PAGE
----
It is a gauntlet that prepares leaders for the kind of physics they will face in the White House.
They learned to measure and count in better ways, and cracked the codes of physics, chemistry, and biology.
These are architectural dresses that seem to challenge laws of physics.
Americans built a fighter, the P-51, with aerodynamics that seemed to defy the laws of physics.
Charles Schwartz is professor emeritus of physics at the University of California, Berkeley.
I was a pupil at the University and attended his class in physics.
Defying the laws of physics, we can be in more than one place at the same time.
Accounts of these studies appeared from time to time in the year-book for Chemistry and physics, issued by Schweigger.
He was hemmed in on one side by physics, and on the other by arithmetic.
But that angered me, for I had mastered my physics before he was ever born.
1580s, "natural science," from physic in sense of "natural science." Also see -ics. Based on Latin physica (neuter plural), from Greek ta physika, literally "the natural things," name of Aristotle's treatise on nature. Specific sense of "science treating of properties of matter and energy" is from 1715.
c.1300, fysike, "art of healing, medical science," also "natural science" (c.1300), from Old French fisike "natural science, art of healing" (12c.) and directly from Latin physica (fem. singular of physicus) "study of nature," from Greek physike (episteme) "(knowledge) of nature," from fem. of physikos "pertaining to nature," from physis "nature," from phyein "to bring forth, produce, make to grow" (cf. phyton "growth, plant," phyle "tribe, race," phyma "a growth, tumor") from PIE root *bheue- "to be exist, grow" (see be). Spelling with ph- attested from late 14c. (see ph). As a noun, "medicine that acts as a laxative," 1610s. The verb meaning "to dose with medicine" is attested from late 14c.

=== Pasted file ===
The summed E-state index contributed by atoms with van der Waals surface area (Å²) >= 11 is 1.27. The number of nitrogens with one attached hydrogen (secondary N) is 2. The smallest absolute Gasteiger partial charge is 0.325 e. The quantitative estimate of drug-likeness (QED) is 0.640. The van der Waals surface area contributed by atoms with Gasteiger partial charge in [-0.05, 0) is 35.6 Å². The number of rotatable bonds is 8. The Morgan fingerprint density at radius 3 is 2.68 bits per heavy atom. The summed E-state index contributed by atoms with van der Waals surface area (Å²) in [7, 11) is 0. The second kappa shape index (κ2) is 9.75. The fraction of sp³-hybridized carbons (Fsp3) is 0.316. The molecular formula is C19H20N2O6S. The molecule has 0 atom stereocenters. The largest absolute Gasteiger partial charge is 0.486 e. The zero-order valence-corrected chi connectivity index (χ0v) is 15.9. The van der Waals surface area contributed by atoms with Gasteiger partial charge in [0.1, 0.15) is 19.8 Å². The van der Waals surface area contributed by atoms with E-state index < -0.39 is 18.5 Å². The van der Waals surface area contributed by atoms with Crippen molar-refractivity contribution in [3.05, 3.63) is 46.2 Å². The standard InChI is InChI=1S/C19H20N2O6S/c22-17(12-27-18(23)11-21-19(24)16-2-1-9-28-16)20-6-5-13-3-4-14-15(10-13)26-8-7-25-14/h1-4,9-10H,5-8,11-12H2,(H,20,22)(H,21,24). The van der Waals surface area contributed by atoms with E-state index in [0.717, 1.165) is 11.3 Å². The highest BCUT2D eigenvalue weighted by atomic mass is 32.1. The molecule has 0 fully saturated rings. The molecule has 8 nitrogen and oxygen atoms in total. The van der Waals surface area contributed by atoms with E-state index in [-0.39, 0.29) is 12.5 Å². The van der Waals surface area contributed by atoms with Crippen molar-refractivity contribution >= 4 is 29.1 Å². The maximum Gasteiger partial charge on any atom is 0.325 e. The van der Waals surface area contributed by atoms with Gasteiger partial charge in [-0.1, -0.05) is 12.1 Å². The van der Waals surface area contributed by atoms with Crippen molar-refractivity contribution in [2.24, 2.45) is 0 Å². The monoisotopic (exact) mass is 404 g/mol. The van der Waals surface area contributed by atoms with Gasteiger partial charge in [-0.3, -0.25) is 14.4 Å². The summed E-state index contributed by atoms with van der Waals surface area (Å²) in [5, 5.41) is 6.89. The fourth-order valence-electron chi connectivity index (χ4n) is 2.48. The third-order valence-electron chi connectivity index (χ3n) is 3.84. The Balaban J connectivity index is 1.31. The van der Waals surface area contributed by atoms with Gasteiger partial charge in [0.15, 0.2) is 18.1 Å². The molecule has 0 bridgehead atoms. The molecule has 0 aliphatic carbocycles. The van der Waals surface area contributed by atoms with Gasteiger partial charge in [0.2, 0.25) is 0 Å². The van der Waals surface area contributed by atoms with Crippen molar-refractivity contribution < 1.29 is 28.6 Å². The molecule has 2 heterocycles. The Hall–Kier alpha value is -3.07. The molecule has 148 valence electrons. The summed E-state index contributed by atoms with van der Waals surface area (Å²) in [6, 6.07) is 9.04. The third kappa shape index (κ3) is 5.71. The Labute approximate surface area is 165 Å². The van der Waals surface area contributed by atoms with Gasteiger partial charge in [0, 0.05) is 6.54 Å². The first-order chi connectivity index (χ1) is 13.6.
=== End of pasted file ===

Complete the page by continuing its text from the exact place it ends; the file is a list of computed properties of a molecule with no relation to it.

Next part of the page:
physics phys·ics (fĭz'ĭks)
Abbr. phys. The science of matter and energy and of interactions between the two, grouped in traditional fields such as acoustics, optics, mechanics, thermodynamics, and electromagnetism, as well as in modern extensions including atomic and nuclear physics, cryogenics, solid-state physics, particle physics, and plasma physics.
Physical properties, interactions, processes, or laws.
physic phys·ic (fĭz'ĭk)
A medicine or drug, especially a cathartic.